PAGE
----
NCEL Letter to EPA: Coal Ash Sign-on
The undersigned 155 state representatives respectfully urge the EPA to finalize strong coal ash and toxic water pollution standards for coal-burning power plants swiftly. Strong standards are essential to protect our communities, drinking water, and wildlife.
America’s waterways and sources of drinking water are threatened by toxic pollution from coal-burning power plants. EPA has determined that coal fired power plants are responsible for at least 50 – 60% of the toxic water pollutants discharged into U.S. waters. These power plants are responsible for more toxins entering our rivers and streams than any other industry in the United States, including the chemical, plastic, and paint-manufacturing industries. The wastewater from coal plants has been found to contain a number of toxins including arsenic, mercury and selenium – toxins that build up in ecosystems and that are dangerous even in very small amounts. At present, 4 out of 5 coal plants in the United States have no limits on the amount of toxics they are allowed to dump into our water.
At the same time that coal-burning power plants are emitting toxic pollutants directly into our waterways, they are producing roughly 140 million tons of coal ash waste per year, the toxic by-product of coal combustion. Some of this ash is recycled, but the rest is stored in open-air pits and precarious surface waste impoundments, often directly adjacent to streams, lakes and other water bodies. Many of these sites lack adequate safeguards, placing nearby communities at risk of both impoundment collapse and seeps and leaks into groundwater and surface waters.
On February 2, 2014, the third largest coal ash spill in US history occurred from a “retired” coal ash lagoon at the Dan River Power Station in Eden, NC into the Dan River. The spill has coated the river with coal ash for 70 miles, and dangerous levels of arsenic and other hazardous contaminants have been detected in the water. Although the Dan River plant closed in 2012, about a million gallons of toxic sludge remain in the unlined pond, posing a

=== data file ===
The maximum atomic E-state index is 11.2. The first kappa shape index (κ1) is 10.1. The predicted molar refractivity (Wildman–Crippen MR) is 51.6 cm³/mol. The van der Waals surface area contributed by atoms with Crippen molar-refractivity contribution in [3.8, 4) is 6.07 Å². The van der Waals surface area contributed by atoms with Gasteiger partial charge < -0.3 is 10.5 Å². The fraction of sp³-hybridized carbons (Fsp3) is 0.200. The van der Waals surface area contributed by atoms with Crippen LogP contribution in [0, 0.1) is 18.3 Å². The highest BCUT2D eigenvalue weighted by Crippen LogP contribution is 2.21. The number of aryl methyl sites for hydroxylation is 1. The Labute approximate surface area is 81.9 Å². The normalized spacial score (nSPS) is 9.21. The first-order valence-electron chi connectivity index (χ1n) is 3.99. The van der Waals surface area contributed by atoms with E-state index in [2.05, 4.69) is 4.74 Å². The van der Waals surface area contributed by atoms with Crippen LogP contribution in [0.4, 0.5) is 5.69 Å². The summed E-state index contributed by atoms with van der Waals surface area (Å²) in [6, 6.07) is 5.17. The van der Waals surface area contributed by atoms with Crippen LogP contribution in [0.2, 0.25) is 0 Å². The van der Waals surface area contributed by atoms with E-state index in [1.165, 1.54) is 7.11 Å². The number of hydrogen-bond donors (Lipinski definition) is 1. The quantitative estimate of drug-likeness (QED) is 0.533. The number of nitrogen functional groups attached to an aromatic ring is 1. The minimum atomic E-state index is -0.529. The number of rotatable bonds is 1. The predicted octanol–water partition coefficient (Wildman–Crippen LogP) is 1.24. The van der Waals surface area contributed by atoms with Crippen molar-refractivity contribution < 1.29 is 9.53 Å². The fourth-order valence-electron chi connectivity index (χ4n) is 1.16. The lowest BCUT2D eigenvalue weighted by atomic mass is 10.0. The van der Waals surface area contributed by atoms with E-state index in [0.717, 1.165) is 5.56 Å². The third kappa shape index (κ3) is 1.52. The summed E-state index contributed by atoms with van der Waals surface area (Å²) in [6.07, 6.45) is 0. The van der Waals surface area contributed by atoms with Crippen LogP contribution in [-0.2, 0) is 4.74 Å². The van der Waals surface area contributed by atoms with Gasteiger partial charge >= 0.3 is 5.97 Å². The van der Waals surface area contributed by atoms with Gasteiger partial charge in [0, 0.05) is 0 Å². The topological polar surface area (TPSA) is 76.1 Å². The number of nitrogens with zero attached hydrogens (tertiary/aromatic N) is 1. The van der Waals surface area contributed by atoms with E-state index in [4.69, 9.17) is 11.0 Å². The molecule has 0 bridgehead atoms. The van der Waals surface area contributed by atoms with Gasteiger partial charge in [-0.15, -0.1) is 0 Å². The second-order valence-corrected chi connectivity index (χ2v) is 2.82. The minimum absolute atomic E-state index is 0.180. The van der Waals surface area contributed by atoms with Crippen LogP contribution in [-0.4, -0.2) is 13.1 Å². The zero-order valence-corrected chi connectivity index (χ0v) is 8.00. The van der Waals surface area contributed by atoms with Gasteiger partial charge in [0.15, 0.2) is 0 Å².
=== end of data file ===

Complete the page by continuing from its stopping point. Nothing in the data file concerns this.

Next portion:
continuing threat to the underlying groundwater, the river, and communities downstream in North Carolina and Virginia.
The impoundment at the Dan River plant is only one of 1,070 outdated coal ash impoundments across the country that pose a risk of contaminating surface water and groundwater. To date, EPA and public interest groups have identified over 200 coal ash disposal sites in 37 states that have contaminated water with toxic chemicals, including
arsenic, cadmium, chromium, lead and mercury. The location of most coal ash impoundments near lakes, streams and rivers endangers waterways and drinking water sources. Across the nation, coal-burning power plants with decades-old impoundments are retiring in states that do not require safe closure and cleanup.
The disaster in North Carolina is a powerful reminder of the harm caused by dangerous and outdated toxic waste dumps, but this is not the first coal ash spill or toxic water contamination and it will not be the last such disaster if EPA fails to address the clear causes of the problem.
We urge the EPA to protect our waterways from toxic coal pollution by adopting strong, federally enforceable safeguards for coal ash disposal and reuse under the Resource Conservation and Recovery Act (RCRA) and for water pollution discharges from coal plants under the Clean Water Act quickly. Without strong federal standards to safeguard our waterways, coal-burning power plants will keep sending toxic sludge into rivers and streams, which provide recreation, habitat to fish and wildlife, and drinking water sources.